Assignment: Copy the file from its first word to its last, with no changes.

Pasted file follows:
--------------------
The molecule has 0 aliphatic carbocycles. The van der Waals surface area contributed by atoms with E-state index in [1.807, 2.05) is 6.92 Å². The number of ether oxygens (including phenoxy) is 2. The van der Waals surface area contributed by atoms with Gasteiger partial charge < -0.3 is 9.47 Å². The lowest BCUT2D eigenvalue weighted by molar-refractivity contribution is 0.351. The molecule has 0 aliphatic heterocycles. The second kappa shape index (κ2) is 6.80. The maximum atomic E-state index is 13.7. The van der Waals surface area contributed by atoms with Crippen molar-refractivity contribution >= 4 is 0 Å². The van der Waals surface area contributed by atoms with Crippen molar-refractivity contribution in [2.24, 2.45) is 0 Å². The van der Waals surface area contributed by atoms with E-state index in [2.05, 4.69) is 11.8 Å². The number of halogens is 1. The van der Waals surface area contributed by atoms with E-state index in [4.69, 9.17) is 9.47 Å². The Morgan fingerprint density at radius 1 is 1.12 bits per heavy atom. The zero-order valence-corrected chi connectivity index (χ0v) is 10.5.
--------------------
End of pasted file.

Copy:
The molecule has 0 aliphatic carbocycles. The van der Waals surface area contributed by atoms with E-state index in [1.807, 2.05) is 6.92 Å². The number of ether oxygens (including phenoxy) is 2. The van der Waals surface area contributed by atoms with Gasteiger partial charge < -0.3 is 9.47 Å². The lowest BCUT2D eigenvalue weighted by molar-refractivity contribution is 0.351. The molecule has 0 aliphatic heterocycles. The second kappa shape index (κ2) is 6.80. The maximum atomic E-state index is 13.7. The van der Waals surface area contributed by atoms with Crippen molar-refractivity contribution >= 4 is 0 Å². The van der Waals surface area contributed by atoms with Crippen molar-refractivity contribution in [2.24, 2.45) is 0 Å². The van der Waals surface area contributed by atoms with E-state index in [2.05, 4.69) is 11.8 Å². The number of halogens is 1. The van der Waals surface area contributed by atoms with E-state index in [4.69, 9.17) is 9.47 Å². The Morgan fingerprint density at radius 1 is 1.12 bits per heavy atom. The zero-order valence-corrected chi connectivity index (χ0v) is 10.5.